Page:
Tucked away at the southeastern base of the Biloxi Bay Bridge that links Biloxi and Ocean Springs, you’ll find Mississippi’s longest mosaic mural. The undulating work of art features local scenes – sailboats, the bay, and pelicans – on four panels. The easiest way to find it is to put “Ocean Springs Yacht Club” in your GPS.

While the mural and sculptures scattered around Ocean Springs are permanent, the town hosts the Peter Anderson Arts and Crafts Festival the first weekend of November. The juried show brings in several hundred artists, craftspeople, and vendors. Musicians are on tap to perform both days.

War Memorabilia in Ocean Springs

Doug and Cheryl Mansfield share their collection of war memorabilia with visitors to the GI Museum. Although most of the collection is from World War II, the museum includes artifacts from World War I and a tribute to a local fallen soldier in Desert Storm.

Military history buffs could spend hours here not only looking at the one-of-a-kind exhibits but also listening to Mansfield’s stories behind the collection. The Mansfields collect and share these war stories, so the sacrifice of those who died is never forgotten.

Mansfield is a natural storyteller and will relate the history behind the museum’s artifacts and talk about what local veterans have shared with him during interviews for a local television program.

Be sure to see the concentration camp dress, the parachute doll, and the WAC uniforms.

Remember the Fallen

Along the same lines as the GI Museum, the Mississippi Vietnam Veterans’ Memorial pays tribute to the 668 men and women from the state who died in or as a result of that war. Their portraits are etched on the black granite walls of the memorial.

The memorial is located on Highway 90, also called Bienville Boulevard.

Visit Davis Bayou

Davis Bayou is the only mainland-based part of the Gulf Islands National Seashore. The visitor center is currently closed, but trails, a fishing pier, and a boat launch are open. A local mentioned that pelicans prove God has a sense of humor, so I spent my time watching them from the fishing pier. I came to the same conclusion. They seem to be barely in control as they dive for fish and somehow never miss their mark.

For fishermen, you might want to try your luck at snagging something else that once belonged to Al Capone. You never know what lurks in the bayou.

An easily accessible barrier island, off the Gulf Islands National Seashore, and within Mississippi waters, is Ship Island. A ferry departs from Gulfport daily from spring to fall. The opening may be delayed because of hurricane damage. Check the website for a current schedule.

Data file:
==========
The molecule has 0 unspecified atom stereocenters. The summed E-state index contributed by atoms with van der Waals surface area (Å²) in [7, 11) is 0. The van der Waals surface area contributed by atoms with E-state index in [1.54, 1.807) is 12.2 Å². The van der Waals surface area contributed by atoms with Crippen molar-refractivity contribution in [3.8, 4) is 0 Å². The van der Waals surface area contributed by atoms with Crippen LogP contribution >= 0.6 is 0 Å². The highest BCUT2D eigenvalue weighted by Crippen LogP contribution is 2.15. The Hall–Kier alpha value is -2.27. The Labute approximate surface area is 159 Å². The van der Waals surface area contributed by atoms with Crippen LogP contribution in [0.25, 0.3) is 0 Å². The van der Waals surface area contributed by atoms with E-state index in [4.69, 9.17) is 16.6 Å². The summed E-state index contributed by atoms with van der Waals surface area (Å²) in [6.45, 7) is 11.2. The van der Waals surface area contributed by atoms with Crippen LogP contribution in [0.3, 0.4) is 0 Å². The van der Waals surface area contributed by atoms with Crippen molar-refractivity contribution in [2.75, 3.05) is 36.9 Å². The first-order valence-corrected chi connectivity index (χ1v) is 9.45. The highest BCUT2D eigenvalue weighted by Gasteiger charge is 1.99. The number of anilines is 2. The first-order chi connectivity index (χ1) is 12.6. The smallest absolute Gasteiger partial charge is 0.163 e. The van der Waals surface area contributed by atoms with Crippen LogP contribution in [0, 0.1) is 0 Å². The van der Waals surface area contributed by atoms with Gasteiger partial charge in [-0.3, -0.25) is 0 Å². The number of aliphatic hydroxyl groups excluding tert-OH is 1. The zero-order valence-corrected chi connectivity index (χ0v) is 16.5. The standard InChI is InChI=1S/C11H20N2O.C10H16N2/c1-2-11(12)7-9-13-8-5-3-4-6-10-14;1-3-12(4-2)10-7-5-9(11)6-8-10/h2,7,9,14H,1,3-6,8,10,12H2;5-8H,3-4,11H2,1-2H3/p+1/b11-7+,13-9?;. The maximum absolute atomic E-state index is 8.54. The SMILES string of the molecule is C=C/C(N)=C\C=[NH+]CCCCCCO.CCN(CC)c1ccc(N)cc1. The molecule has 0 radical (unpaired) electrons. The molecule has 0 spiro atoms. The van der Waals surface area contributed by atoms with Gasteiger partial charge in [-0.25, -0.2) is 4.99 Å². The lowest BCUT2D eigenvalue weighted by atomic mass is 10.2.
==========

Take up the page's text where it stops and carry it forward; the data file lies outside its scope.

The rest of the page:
Eat Seafood, Eat Seafood, Eat Seafood

Royal Red Shrimp from Ocean Springs MS
A close-up of a mouth-watering seafood dish. Photo by Teresa Otto

Along Washington and Government Streets, restaurants serve fresh seafood, farm-to-fork meat, and locally sourced veggies. Ocean Springs is a dining destination with a restaurant to suit every taste and every mood. Stroll along either street and take a look at their menus.

If you’re looking for French-inspired food, visit Maison De Lu. For a Japanese-inspired tasting menu that changes nightly, check out Vestige. For casual dining with live music, head to Mosaic Tapas Restaurant.

I recommend Greenhouse on Porter for breakfast. They serve melt-in-your-mouth biscuits as savory sandwiches or with jam.

In the mood for a nightcap? Head to The Wilbur Bar – a bar with a speakeasy feel that seems perfectly suited to Ocean Springs, given Al Capone’s ties to the town. The bar is part of The Roost – a delightful boutique hotel. I recommend it highly for its unique, well-appointed rooms, comfortable beds, and inviting veranda.

Stroll an Ocean Springs Beach

Ocean Springs has over three miles of beach between Front Beach and East Beach, both with a paved walking path and wide swaths of white sand. Front Beach is dog-friendly. The view of Biloxi’s skyline and the Biloxi Bay Bridge at sunset is stunning. The calm waters off Front Beach, which faces Biloxi Bay, are ideal for swimming.

Across the street from the beach, Fort Maurepas Park is a replica of the area’s first fort built in 1699. A statue of French explorer, Pierre Le Moyne d’Iberville, stands in front. Here you’ll find restrooms and showers when the pavilion is open.

Where to stay in Ocean Springs, Mississippi

As a small town, pickings are slim for hotels in Ocean Springs. You’ll have more choices in Biloxi, five miles west, including the numerous casino resort hotels there.

Booking.com

Author

  • Teresa Otto

    Teresa Otto, a retired pediatric anesthesiologist, now photographs and writes about her travels. When she’s not traveling the world, she serves as a waitress and housekeeper for two rescued cats and a dog in The Woodlands, Texas.